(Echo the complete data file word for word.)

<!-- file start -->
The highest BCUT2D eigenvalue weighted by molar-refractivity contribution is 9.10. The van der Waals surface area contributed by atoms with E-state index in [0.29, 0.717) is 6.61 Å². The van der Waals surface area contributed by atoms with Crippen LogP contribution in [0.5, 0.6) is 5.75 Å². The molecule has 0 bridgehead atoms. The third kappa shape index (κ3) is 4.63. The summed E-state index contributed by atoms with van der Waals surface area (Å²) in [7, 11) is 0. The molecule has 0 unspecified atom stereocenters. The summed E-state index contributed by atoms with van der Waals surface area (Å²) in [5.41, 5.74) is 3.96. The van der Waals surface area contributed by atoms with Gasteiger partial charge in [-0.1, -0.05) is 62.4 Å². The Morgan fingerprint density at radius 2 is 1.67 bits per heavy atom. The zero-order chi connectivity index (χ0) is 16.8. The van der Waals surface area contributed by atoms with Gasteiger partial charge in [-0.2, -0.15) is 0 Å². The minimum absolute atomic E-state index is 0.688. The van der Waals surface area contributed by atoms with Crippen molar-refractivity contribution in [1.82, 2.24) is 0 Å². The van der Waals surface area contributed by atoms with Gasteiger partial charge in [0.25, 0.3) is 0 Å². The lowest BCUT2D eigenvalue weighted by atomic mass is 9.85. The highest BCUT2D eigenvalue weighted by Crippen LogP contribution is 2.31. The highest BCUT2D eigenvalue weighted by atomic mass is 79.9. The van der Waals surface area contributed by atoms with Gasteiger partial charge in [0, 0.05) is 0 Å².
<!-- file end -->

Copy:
The highest BCUT2D eigenvalue weighted by molar-refractivity contribution is 9.10. The van der Waals surface area contributed by atoms with E-state index in [0.29, 0.717) is 6.61 Å². The van der Waals surface area contributed by atoms with Crippen LogP contribution in [0.5, 0.6) is 5.75 Å². The molecule has 0 bridgehead atoms. The third kappa shape index (κ3) is 4.63. The summed E-state index contributed by atoms with van der Waals surface area (Å²) in [7, 11) is 0. The molecule has 0 unspecified atom stereocenters. The summed E-state index contributed by atoms with van der Waals surface area (Å²) in [5.41, 5.74) is 3.96. The van der Waals surface area contributed by atoms with Gasteiger partial charge in [-0.1, -0.05) is 62.4 Å². The Morgan fingerprint density at radius 2 is 1.67 bits per heavy atom. The zero-order chi connectivity index (χ0) is 16.8. The van der Waals surface area contributed by atoms with Gasteiger partial charge in [-0.2, -0.15) is 0 Å². The minimum absolute atomic E-state index is 0.688. The van der Waals surface area contributed by atoms with Crippen molar-refractivity contribution in [1.82, 2.24) is 0 Å². The van der Waals surface area contributed by atoms with Gasteiger partial charge in [0.25, 0.3) is 0 Å². The lowest BCUT2D eigenvalue weighted by atomic mass is 9.85. The highest BCUT2D eigenvalue weighted by Crippen LogP contribution is 2.31. The highest BCUT2D eigenvalue weighted by atomic mass is 79.9. The van der Waals surface area contributed by atoms with Gasteiger partial charge in [0, 0.05) is 0 Å².